Many holidaymakers will soon be jetting off for the summer, but before you go it's sometimes worth contacting your bank or credit card provider to let them know.
This may reduce the chance of your card being stopped abroad, but not every bank adopts this policy.
It's also important your provider has your correct mobile number in case it tries to call you to unblock a card.
Here's a Q&A to help you know which firms to get in touch with, plus further tips to facilitate hassle-free spending while away.
Why are cards sometimes stopped overseas?
When you're abroad, you may display an 'abnormal' spending pattern, so providers sometimes suspect fraud, which can lead to payments being declined or cards being blocked.
Sometimes the card provider asks a shop to call for authorisation but retailers often tell the customer their card doesn't work to avoid lengthy queues while they phone.
What happens when you call your card provider in advance?
Issuers have varying policies when you tell them you're going away. Your bank or card company will usually either:
- Not register anything. This doesn't mean transactions will automatically get declined overseas, though it may happen eventually.
- Put a note on your account. This will include details such as when you're away and where you're going. It won't prevent a red flag that triggers an authorisation request or decline.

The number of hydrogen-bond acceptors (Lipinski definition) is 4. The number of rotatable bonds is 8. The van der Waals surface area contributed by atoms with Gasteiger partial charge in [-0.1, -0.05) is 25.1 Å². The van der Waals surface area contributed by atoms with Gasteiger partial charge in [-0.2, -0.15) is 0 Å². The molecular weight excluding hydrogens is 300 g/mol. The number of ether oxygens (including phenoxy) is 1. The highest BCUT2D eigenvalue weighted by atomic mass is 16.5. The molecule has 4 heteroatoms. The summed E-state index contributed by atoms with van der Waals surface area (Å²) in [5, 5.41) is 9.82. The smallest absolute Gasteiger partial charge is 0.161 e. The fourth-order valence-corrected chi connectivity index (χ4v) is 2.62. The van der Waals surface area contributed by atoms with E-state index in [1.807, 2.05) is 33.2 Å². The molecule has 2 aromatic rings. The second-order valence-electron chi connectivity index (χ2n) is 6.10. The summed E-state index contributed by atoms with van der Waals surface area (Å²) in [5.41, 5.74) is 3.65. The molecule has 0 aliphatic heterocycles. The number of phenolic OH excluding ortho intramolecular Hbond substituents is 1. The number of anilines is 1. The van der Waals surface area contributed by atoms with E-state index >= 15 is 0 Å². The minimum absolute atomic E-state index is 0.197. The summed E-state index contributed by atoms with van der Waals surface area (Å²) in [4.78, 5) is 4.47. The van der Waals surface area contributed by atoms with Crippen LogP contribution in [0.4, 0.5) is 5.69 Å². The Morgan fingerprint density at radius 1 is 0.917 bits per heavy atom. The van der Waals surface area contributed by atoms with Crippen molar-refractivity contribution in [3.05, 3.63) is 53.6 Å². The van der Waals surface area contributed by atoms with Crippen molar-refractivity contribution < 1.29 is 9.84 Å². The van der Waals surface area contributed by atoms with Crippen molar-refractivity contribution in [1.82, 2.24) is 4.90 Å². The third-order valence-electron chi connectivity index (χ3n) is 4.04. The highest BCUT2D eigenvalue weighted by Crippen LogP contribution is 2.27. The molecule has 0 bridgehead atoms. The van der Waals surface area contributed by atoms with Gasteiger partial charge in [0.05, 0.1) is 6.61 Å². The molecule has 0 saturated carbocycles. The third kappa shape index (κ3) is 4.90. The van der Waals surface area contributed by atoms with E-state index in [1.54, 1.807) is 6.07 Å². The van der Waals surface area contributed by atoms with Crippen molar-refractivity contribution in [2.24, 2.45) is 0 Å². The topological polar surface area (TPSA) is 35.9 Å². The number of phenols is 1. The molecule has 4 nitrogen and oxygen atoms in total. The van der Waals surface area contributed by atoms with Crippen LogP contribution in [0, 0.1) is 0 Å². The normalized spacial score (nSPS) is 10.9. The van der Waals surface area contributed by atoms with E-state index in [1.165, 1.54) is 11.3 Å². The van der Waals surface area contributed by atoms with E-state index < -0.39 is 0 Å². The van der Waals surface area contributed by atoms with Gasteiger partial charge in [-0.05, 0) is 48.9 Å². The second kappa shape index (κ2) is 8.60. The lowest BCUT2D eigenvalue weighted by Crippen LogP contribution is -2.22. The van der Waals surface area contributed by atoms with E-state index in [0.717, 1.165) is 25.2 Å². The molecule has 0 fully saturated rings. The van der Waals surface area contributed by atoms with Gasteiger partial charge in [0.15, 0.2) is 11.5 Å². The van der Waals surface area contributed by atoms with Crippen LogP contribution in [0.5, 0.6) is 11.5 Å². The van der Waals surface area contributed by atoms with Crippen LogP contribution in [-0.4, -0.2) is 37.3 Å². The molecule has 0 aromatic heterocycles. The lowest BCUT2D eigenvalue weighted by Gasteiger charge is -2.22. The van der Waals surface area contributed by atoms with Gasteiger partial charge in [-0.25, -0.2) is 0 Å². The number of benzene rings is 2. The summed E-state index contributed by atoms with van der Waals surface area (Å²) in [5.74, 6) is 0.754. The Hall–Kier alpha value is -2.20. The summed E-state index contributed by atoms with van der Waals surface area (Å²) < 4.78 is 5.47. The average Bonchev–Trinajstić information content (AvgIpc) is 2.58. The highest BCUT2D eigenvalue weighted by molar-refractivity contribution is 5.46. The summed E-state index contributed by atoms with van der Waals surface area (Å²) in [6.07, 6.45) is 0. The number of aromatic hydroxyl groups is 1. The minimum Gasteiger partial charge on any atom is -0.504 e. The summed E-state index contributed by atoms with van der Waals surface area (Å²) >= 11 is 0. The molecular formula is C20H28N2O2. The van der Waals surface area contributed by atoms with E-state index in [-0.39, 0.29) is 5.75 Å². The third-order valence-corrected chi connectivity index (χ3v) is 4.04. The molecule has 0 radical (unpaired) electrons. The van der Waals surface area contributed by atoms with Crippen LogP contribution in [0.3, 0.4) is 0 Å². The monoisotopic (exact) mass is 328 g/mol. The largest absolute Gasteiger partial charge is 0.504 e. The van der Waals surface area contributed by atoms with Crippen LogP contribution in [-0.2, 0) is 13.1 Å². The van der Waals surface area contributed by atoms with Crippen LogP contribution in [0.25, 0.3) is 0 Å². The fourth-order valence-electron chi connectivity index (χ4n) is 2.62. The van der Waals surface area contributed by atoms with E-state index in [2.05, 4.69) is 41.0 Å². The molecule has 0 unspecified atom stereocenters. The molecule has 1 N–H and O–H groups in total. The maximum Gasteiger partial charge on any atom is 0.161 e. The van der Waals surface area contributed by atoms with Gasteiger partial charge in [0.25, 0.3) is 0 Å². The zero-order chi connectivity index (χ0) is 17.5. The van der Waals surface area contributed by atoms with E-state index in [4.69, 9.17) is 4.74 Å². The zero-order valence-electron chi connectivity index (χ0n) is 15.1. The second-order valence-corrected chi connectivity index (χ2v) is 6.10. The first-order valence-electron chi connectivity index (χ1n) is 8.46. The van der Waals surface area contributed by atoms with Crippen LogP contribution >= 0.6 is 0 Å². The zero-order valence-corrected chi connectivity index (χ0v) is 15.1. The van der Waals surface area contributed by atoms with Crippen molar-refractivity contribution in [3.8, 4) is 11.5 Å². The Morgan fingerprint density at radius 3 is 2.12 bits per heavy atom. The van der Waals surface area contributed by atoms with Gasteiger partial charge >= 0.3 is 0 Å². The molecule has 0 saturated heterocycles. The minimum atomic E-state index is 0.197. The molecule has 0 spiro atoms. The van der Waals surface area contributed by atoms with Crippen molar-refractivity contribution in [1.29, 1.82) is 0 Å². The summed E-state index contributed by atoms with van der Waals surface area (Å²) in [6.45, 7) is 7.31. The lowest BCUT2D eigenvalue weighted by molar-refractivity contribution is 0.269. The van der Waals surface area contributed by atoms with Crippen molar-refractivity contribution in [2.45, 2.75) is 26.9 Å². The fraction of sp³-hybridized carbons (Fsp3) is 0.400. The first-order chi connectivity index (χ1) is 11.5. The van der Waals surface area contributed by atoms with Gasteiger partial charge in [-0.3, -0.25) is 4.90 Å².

- Or, make a change to allow normal-looking transactions. This is often teamed with a note, and whether it's an account setting change, or some kind of flag on your account, this doesn't mean all transactions will go through automatically. However, it lessens the likelihood of a problem.
Is it worth calling my provider?
We have compiled a table of major card firms' practices below. Where firms do nothing or just put a note on your account, we have grouped those under the 'no' category as, in most cases, a call will not help.
This has changed since we last asked the same question in 2009 becuase some companies have changed their fraud settings so you no longer need to call them.
However, whichever category your provider is in below, ensure it has your correct mobile number, so it can get in touch if it suspects a suspicious transaction.
|Provider||Yes - it'll help payments go through||No - makes little difference|
|Bank of Scotland|
|MBNA would not disclose its policy.|
Should I take my banks' details too?
Yes – before you leave, make a note of your card provider's contact number. It is often found on the back of your card, though you'll also find it on a bill or online.
This way, if any problems arise, you can contact it to try to solve the issues as quickly as possible.